- POSTED: 12 Sep 2013 18:19
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A former Tan Tock Seng Hospital (TTSH) deputy director was sentenced to six weeks' jail by a district court on Thursday for soliciting a bribe from a company in return for a tender award for a construction project.
SINGAPORE: A former Tan Tock Seng Hospital (TTSH) deputy director was sentenced to six weeks' jail by a district court on Thursday for soliciting a bribe from a company in return for a tender award for a construction project.
49-year-old Peh Chew Seng had earlier claimed trial and was convicted of the charge.
He is now appealing against both the conviction and the sentence.
Peh is out on $15,000 bail, pending appeal.
The court had earlier heard that shortly after he joined the hospital as its deputy director of projects and development in December 2008, he was tasked to oversee a project to erect a four-storey temporary annex office building.
Peh then contacted his friend - who was at the parent firm of PBT Engineering - to ask if he was interested in tendering for the project.
PBT Engineering later put in a tender for the project which closed in February 2009.
Evidence was heard that the precise nature of what Peh expected was not discussed, and no money was exchanged.
Peh's offence came to light after he instructed a consultant to "find some reasons" to disqualify the lowest tenderer for the bid.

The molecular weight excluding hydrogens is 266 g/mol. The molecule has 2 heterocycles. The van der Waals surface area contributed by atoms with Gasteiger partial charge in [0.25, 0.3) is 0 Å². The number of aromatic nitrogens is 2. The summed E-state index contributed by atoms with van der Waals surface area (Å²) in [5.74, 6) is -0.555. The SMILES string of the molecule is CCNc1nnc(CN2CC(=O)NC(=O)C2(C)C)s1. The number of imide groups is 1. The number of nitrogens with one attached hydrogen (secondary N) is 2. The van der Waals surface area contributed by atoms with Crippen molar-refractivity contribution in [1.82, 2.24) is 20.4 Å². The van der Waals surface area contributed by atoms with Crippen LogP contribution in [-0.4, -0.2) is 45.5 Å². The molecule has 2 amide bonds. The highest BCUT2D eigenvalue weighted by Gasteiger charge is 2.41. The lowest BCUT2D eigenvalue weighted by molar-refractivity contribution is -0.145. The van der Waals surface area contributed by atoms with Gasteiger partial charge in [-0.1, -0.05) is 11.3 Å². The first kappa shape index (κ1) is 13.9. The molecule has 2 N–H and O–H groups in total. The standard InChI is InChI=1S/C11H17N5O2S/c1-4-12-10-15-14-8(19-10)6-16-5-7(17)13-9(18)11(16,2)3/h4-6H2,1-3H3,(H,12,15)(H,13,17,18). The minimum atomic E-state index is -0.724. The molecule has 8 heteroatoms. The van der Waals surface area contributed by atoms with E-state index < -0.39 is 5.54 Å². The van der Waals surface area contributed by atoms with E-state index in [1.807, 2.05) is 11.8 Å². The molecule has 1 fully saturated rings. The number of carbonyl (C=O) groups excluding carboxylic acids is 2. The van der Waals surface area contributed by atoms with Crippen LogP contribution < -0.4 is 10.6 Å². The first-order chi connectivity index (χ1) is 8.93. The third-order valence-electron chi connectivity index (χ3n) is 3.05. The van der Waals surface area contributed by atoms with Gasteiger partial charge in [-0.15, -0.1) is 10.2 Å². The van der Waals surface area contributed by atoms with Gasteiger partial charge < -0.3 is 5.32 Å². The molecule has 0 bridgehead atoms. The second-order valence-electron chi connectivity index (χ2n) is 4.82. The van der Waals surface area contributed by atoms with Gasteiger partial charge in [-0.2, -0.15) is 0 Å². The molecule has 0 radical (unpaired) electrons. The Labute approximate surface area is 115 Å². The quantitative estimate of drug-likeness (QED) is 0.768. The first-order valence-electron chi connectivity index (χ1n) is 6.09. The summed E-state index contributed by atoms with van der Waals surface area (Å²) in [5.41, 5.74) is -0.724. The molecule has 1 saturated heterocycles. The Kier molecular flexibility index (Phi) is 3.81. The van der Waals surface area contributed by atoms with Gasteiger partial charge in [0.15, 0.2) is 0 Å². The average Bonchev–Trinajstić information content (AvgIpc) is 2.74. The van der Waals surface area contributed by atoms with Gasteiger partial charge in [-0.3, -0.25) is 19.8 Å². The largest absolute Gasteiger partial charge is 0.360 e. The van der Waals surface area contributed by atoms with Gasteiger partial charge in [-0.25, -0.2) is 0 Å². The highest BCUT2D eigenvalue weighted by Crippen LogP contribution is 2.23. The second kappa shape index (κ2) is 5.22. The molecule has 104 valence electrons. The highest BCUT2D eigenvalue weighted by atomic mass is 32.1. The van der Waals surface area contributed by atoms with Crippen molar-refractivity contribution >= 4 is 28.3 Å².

He also mentioned value-engineering suggestions that had been proposed by PBT Engineering.
This raised alarm bells for the consultant who felt Peh's instructions were inappropriate.
The consultant sent an email to TTSH's manager of projects and development to clarify if Peh's instructions were supported by the hospital.
In response to media queries, TTSH said it noted the court's decision on the case and emphasised that no exchange of money had taken place.
A TTSH spokesman said that Peh was then a new staff on job probation, and that inappropriate behaviour on his part had been noted in his management of one of the hospital's building projects.
The hospital later filed a report of the incident with the Corrupt Practices Investigation Bureau (CPIB) "in the spirit of transparency and accountability".
After reviewing Peh's performance, a mutual decision was reached to end his contract with the hospital on 27 February 2009.
A hospital spokesman added: "As a hospital and public institution, we place importance in having a robust and transparent system of checks and open culture amongst our staff...Through our people and systems of checks, we can better ensure the integrity of our processes and management of our projects."